Under Pennsylvania law, a noncustodial parent is usually required to make child support payments to a custodial parent, based on respective incomes. If a noncustodial parent becomes unemployed, the obligation for child support remains, unless and until the court agrees to change the required payment amounts. Failure to pay can have financial and legal consequences.
Under Pennsylvania guidelines, a court determines child support obligations based on equal treatment for both parents. This means that the calculation is based mainly on the post-tax income of the two parents. The principle of the calculation is that the amount should be based on a reasonable combination of the custodial parent's needs and the noncustodial parent's ability to pay.
A person's child support obligations don't automatically cease if he becomes unemployed. The parent must petition the court to have the support amount either reduced or suspended. If the court agrees to such a change, it can only be backdated to the date of the petition.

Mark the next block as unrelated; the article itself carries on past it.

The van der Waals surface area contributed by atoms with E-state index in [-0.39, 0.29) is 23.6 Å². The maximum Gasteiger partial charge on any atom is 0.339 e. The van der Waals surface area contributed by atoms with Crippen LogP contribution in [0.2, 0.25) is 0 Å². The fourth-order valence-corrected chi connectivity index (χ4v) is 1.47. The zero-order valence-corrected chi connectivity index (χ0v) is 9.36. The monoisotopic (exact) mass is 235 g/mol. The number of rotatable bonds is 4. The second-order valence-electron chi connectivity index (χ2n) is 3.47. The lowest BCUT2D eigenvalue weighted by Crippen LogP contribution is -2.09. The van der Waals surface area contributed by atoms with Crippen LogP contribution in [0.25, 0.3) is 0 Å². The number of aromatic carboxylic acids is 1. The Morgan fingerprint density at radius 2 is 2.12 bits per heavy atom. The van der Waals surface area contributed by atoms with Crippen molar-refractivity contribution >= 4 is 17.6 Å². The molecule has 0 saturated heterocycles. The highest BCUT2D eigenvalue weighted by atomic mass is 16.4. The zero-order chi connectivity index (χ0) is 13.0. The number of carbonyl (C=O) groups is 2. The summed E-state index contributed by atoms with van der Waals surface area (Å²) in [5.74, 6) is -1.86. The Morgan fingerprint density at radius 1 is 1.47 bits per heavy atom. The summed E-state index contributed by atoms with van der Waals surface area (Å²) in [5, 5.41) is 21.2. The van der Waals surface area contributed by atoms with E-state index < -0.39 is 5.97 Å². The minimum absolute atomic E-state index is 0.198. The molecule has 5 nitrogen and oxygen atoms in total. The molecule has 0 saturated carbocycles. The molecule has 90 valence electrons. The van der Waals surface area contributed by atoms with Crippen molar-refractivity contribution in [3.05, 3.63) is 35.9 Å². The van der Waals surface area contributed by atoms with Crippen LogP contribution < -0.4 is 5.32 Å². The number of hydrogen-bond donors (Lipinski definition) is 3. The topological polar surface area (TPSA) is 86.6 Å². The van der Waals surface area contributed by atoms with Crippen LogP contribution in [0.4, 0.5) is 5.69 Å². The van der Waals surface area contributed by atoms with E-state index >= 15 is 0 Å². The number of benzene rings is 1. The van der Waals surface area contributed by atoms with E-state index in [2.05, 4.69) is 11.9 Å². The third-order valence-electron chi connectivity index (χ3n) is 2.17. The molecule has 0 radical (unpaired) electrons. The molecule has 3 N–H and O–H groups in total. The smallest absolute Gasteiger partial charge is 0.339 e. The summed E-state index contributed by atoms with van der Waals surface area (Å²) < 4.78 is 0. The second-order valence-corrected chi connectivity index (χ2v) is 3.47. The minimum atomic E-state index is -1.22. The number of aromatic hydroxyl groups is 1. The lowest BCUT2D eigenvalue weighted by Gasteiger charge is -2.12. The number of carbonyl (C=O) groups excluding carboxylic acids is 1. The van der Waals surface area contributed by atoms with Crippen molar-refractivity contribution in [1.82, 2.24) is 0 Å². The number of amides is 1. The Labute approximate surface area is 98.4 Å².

Failure to Pay
If a parent becomes unemployed and stops paying child support without court permission, it can affect her credit ratings. If a credit records agency asks, the court is required to provide details of any unpaid child support payments totaling more than $1,000.
Alternative Payment Sources
Normally, a court can "attach" wages if a person is behind on payments. This means the court can order an employer to deduct the relevant amounts from the parent's paychecks and pass them on.
If a person is unemployed and is delinquent with payments, the court has similar rights to order deductions from payments of unemployment benefits, federal tax refunds or winnings from the state lottery. It's also possible that a court could order the parent to sell personal assets or to place a lien on the assets, meaning the court could take possession if the payments remain outstanding.